This is not a criticism about your dog. She is young and sheep are new and exciting for her. But she needs to work out in her own head what is allowable and what is not. Pressure - release techniques can help a dog learn this.

 

So using pressure to push her away from the sheep is the trainer saying 'Act like that and I!ll make it uncomfortable for you,'. But when your dog is acting appropriately, the trainer releases pressure and walks backwards to say 'yes now you are behaving correctly, you can work the stock'.

 

How much pressure is the right amount? Well every dog is different., I personally don't like to push a young dog right off her sheep, but then I don't know how resistant your dog was being prior to the video footage (the dogs barking around the pen would not have helped the situation)..and if a youngster is not listening, then the handler has little choice but to respond and apply more appropriately-timed pressure..

 

Your dog backing off during the session gave her a short 'breather' to clear her head, When she came back onto her stock, her actions were much more considered. Hesitation at this stage is a sign that she is thinking. She was also working her stock at a bit of distance from them. In the video footage provided, the sheep were still responding to her, so she was not so far off that she was 'out of contact' with them.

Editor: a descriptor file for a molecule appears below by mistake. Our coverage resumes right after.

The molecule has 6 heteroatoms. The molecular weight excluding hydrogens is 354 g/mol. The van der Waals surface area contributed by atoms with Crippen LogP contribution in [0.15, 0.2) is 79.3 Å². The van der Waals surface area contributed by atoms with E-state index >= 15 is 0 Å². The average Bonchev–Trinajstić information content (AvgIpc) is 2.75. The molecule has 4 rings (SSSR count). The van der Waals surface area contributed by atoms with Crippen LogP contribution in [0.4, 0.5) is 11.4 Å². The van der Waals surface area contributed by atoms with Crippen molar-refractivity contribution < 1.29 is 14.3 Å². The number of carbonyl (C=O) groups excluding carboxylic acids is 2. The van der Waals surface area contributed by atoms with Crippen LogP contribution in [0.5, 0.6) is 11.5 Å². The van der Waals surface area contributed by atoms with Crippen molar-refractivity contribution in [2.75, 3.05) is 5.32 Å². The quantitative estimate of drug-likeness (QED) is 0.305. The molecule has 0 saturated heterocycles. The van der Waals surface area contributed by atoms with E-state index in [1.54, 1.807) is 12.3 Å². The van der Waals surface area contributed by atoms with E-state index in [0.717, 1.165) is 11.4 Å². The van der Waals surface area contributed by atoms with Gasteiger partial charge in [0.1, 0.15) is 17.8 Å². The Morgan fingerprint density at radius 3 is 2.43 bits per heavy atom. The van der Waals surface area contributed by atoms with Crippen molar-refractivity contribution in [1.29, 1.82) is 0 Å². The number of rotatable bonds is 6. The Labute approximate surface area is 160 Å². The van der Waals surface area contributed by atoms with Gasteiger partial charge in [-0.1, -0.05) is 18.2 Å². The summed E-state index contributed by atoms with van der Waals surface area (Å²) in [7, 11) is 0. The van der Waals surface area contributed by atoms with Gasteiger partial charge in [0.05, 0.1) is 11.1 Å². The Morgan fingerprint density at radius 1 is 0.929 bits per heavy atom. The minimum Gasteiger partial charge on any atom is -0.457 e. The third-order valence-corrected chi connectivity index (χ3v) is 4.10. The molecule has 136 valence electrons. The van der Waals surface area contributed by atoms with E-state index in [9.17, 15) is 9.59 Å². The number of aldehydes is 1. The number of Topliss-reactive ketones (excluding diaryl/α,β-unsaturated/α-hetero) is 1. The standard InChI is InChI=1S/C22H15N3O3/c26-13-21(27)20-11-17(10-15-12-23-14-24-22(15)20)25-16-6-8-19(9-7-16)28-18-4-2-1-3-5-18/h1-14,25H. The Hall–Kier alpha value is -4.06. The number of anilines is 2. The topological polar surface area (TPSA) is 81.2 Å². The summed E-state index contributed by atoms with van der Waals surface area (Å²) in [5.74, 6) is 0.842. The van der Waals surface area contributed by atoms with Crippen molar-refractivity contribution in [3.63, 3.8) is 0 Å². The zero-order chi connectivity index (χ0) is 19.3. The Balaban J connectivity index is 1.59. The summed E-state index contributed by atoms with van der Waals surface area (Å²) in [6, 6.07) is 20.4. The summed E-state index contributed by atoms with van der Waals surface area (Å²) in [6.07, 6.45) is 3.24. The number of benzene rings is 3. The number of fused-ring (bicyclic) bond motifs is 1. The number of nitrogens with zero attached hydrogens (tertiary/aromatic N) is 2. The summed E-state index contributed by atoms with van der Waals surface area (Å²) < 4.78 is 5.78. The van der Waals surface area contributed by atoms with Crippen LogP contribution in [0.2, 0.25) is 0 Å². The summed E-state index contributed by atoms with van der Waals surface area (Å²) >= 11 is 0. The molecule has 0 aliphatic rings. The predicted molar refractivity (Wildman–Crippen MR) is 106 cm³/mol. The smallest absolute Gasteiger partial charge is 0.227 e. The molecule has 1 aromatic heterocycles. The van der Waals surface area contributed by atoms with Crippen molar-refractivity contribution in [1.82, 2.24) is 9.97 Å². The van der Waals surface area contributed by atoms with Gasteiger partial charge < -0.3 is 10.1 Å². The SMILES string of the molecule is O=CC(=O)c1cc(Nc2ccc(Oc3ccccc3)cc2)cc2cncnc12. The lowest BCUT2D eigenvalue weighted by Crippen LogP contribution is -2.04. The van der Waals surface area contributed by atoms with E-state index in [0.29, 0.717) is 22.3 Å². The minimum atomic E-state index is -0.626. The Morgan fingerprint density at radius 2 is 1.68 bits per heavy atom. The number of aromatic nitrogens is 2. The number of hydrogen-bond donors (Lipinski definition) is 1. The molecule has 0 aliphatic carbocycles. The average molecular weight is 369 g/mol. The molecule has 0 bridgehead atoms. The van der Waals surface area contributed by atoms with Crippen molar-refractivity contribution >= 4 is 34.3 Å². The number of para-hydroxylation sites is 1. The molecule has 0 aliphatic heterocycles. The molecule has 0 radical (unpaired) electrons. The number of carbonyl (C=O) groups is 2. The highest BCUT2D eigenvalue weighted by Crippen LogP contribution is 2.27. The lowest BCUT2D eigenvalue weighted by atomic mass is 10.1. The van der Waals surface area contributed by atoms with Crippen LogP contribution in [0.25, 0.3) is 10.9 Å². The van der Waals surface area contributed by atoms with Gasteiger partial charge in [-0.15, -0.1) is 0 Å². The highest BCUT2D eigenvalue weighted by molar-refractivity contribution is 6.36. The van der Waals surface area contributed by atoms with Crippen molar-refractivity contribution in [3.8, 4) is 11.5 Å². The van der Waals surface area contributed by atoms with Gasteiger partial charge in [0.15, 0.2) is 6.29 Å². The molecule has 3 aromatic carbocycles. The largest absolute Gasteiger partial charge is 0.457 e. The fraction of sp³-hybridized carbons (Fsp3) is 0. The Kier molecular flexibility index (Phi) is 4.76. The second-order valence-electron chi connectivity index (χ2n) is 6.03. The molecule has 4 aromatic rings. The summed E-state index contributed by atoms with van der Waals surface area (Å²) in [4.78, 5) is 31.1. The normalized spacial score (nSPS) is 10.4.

But your dog's behaviour is an example of why a young dog needs to be sufficiently mentally mature to take the pressure.. He/she also needs time to think and work out what is required.

 

I think that your dog just needs a bit more time to grow up...but to my eyes your dog has potential

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Thanks for the feedback, Maxi. You're incorrect about my feelings about the trainer. I actually liked her and will book lessons again in the future. I had so many questions for her, mostly questions I'd had in my mind for a long time, that I forgot to even ask what the point of the lesson was. I think you answered it, though. Her first impression after the first half of the lesson was that my dog was pretty hard and not sensitive to pressure. I think of my dog as having a somewhat sensitive nature and being on the softer side in general, but in certain circumstances find her to be absolutely hard headed and pretty much oblivious to corrections no matter how harsh. I think that's what the trainer was referencing.